The Quiet Desperation of Tom Brady
There’s a reason it was so hard for him to retire—he knew the void it would leave.
A few years ago, I asked Tom Brady if he ever worried that too much of his life was consumed by the game of football. This was, in retrospect, kind of a duh question to put to someone who played, you know, the game of football for a living. Rather successfully, too, and for a long time.
Brady confirmed the question’s premise that, yes, football meant pretty much everything to him and he could not imagine doing anything else with himself. “I’m not a musician, not an artist,” he told me, among other noninterests and non-hobbies. “What am I gonna do, go scuba diving?”
I took the glibness of Brady’s answer as a sign that he wasn’t particularly worried about the total commitment to football that he had so proudly made, and that had been such a celebrated hallmark of his afterthought-to-legend story. But then, Brady was still an active football player at the time, with years left to run in an epic career that finally ended last week after 23 years.
I’ve been thinking about that discussion since Brady dropped his semi-surprising “I’m retiring, for good” video. In particular, I’ve been thinking about a slightly different follow-up question I posed to him on the same theme: whether he worried that a vacuum might await him on the other side of quitting.
“You need a purpose when you wake up every morning,” Brady told me, his voice turning quite serious. “When I don’t have the purpose of football, I know that’s going to be a really hard thing for me.” In other words, Brady knew how scary retirement would be—much scarier to him than any 300-pound pass rusher ever was.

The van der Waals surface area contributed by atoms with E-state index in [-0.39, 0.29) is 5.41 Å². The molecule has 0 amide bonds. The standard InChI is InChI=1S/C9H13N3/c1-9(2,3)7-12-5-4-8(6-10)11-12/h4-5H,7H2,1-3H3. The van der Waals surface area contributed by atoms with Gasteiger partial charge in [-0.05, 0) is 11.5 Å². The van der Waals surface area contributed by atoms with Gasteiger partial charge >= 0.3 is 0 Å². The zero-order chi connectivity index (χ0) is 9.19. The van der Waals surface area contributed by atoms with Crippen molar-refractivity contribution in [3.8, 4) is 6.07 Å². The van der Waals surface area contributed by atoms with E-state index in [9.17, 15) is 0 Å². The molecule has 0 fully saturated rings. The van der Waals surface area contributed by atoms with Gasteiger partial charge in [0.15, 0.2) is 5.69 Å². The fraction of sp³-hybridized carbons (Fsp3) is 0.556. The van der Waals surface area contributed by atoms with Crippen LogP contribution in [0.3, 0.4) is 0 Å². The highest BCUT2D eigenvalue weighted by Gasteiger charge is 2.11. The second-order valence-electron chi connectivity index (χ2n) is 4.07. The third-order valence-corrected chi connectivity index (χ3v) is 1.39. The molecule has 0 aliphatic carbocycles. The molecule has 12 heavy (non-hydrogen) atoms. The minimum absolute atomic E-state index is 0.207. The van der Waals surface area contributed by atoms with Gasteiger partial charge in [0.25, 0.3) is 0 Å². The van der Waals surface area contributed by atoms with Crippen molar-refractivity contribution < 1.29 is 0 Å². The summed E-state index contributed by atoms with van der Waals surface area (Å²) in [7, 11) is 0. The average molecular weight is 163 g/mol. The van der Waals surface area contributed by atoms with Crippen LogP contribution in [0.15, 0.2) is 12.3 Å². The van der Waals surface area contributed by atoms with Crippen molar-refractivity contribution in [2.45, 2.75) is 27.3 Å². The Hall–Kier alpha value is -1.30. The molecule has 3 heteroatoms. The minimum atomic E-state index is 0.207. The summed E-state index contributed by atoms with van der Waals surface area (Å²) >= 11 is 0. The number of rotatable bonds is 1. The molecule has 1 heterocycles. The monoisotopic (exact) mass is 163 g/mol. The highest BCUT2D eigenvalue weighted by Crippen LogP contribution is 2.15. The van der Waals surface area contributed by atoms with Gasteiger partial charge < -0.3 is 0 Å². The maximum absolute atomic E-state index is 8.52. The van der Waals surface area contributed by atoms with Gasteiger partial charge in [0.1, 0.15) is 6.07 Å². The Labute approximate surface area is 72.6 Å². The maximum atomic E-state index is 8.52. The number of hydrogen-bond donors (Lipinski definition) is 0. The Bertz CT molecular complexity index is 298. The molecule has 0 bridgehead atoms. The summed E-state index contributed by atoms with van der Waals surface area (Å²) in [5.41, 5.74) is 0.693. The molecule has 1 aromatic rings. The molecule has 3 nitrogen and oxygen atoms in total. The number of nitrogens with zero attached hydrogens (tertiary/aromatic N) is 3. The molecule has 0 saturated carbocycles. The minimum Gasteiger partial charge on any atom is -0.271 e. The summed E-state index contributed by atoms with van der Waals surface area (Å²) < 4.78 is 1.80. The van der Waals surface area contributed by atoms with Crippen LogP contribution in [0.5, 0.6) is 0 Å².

I had gotten to know Brady and his family while researching a story for The New York Times Magazine in the lead-up to what would be his fourth Super Bowl championship, a 28–24 victory for the New England Patriots over the Seattle Seahawks, in 2015. The article focused on what was, even then, the miracle of Brady’s longevity in a league where the average player’s career lasted just over three years. In the gallows lexicon of pro football, NFL stands for “Not for Long.”
Brady has, of course, been the longest-running exception to football’s short-timer rule. He was 37 at the time of our conversation, elderly by NFL standards. The story’s headline was “Tom Brady Cannot Stop.” And he still had eight years to go before he finally did.
I was struck then by how determined Brady was not only to win games but also to blow up the actuarial tables governing how long a quarterback should be allowed to participate in them. How did he pull this off? Everyone focused on what he was willing to sacrifice—his family, his safety, Big Macs. But I always felt that his extreme commitment obscured a more distressing factor in his decision to keep playing: the desperation behind it.
Brady’s protective circle of friends and family have always worried about how he would cope without the structure, mission, and intensity of football. They are worried now. “I think he is going to have a huge void in his life,” Brady’s father, Tom Brady Sr., told me when I reached him by phone last week, a few days after his son’s retirement announcement.
Tom Sr., a delightful man who refers to himself as “the Original Tom Brady” and “the Old GOAT,” was sitting in his Bay Area office, a five-minute drive from the San Mateo, California, home where he and his wife, Galynn, raised their four children and still reside. Original Tom is 78, founded a small insurance agency 51 years ago, and says he has no plans to retire himself. “But then, I don’t have to get hit all the time in this job, like Tommy did,” he told me.
Being his own boss allowed Tom Sr. to travel with his wife to nearly every game of his son’s career, including four years at the University of Michigan and the astonishing 10 Super Bowls that Junior played in. What were Brady’s dad’s plans for Sunday’s Chiefs–Eagles collision in the Super Bowl?
“I guess I’ll be watching,” he said. “Indifferently.”